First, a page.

Let’s get the obvious out of the way then, shall we? Yes, Oceanhorn: Monster of Uncharted Seas has borrowed quite a lot from a certain other famous series – The Legend of Zelda can be seen throughout, quite clearly. But does that mean it’s, by default, a bad game? Not at all. If you want to create a great experience, you look at the best in the industry for a few hints on how to do that. So that’s what the game’s developer, Cornfox & Bros., have done.
The isometric Oceanhorn features the puzzles, combat, and exploration you’d very much expect from a developer who’s been inspired by Zelda. In particular, The Wind Waker is the ultimate muse here – we even get to see our young protagonist sailing triumphantly across the impressively rendered ocean. However, Oceanhorn isn’t a soulless cut and paste affair, make no mistake, it’s full of its own charm, character and heart.
You’ll need to discover and sail to new islands to get anywhere in the game. We say sail, but this is pretty much an interactive loading screen with the ability to fire at enemies with your gun while you wait. In other words, you don’t control the boat like in Wind Waker and you can’t freely explore the oceans – this is not something we expected from a small indie title, but it’s worth pointing out. Once you arrive at these islands you’ll sometimes find towns where you get to meet the friendly folk in Oceanhorn. Mingling with these people helps to flesh out the story and culture of the world as you search for your missing father. You’ll be able to buy items, such as heart pieces and arrows, in the shops you find as well.
Over the course of the ten hours or so that Oceanhorn lasts, you’ll encounter puzzles that consist of placing objects onto switches, blowing up secret walls, setting alight torches and pushing boxes into the correct place. There were very few times where we found ourselves stumped by the puzzles – they do repeat the same ideas quite often – but they were still fun to solve. The dungeons, where most of these puzzles can be found, aren’t overly complicated either, but they’re still rewarding to complete, especially as making your way through each of them grants you a power-up that enables you to advance further in the game. These upgrades include the ability to throw bombs, shoot arrows or even conjure spells and are useful in battles.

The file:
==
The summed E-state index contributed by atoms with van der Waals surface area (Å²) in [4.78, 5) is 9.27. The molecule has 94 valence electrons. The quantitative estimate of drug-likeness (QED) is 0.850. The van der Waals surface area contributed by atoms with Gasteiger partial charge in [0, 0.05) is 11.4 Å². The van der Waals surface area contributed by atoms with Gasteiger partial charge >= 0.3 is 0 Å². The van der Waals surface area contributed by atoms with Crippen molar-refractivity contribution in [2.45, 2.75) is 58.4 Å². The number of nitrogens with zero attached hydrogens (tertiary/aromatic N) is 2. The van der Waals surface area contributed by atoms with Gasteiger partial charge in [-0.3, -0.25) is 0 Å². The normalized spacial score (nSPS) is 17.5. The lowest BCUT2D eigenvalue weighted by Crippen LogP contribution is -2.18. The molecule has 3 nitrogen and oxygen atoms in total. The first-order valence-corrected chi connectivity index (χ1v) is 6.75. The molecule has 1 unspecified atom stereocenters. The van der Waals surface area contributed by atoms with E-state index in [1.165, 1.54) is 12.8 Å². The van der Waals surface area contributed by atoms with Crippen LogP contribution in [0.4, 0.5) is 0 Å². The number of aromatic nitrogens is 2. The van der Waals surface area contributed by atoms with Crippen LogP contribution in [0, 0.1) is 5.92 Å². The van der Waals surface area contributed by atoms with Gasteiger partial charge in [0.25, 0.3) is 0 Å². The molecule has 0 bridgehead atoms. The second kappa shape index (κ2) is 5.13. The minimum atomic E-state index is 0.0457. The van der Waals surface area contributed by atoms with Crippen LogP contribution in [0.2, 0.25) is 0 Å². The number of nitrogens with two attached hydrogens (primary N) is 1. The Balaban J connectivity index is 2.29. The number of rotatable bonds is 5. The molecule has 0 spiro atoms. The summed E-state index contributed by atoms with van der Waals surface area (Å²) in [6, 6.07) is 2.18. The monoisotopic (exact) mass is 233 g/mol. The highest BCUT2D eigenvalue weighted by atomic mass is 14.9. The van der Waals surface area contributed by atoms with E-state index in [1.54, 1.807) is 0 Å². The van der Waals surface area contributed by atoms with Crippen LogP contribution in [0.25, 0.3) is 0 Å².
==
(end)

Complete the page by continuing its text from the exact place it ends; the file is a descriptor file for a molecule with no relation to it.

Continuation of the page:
The combat, that can be found everywhere in the game, is simplistic though. Most times it does feel as if you can blindly mash the attack button, with very little in the way of strategy, to win. Lobbing a volley of bombs at your clumsy enemies is equally efficient in this regard. The one saving grace of the battle system? The experience you acquire after you defeat foes (and complete in-game challenges), allows you to level up and gain new perks. This is something we really liked, and it helped to differentiate the game from its evident inspiration.
Oceanhorn has landed on the Switch four years after its iOS debut, so by now the character models – and their facial expressions – are a bit dated. However, the overall presentation is impressive on the hybrid console. The game runs seamlessly at 60 fps / 1080p in docked mode and at 60 fps / 720p in portable mode, (both look great, although we mainly played on the Switch’s lavish screen for comfort). Visually then, what you’re getting is a clean, colorful and bold image – it’s certainly the definitive version of the game.
Oceanhorn’s soundtrack is a treat to the ears as well. Backed up by industry legends like Nobuo Uematsu, (Final Fantasy) and Kenji Ito (Mana), along with Cornfox’s own talented Kalle Ylitalo, it won’t be long before you start appreciating the music this group has created. From whimsical and heroic themes, to dark and mysterious ones, there are some beautiful, and powerful, compositions in here. You can get a taster below of the main theme, composed by Uematsu himself.
Oceanhorn: Monster of Uncharted Seas is an enjoyable game, and it’s perfect for those just getting into the action-adventure genre. It doesn’t quite hit the lofty heights of a Zelda title, but it’s a damn good attempt that’s full of soul. The combat and puzzles might be too simple for those expecting more, but the stirring soundtrack, great visuals and sheer amount of love that has gone into the game mean it’s defintely worth a go.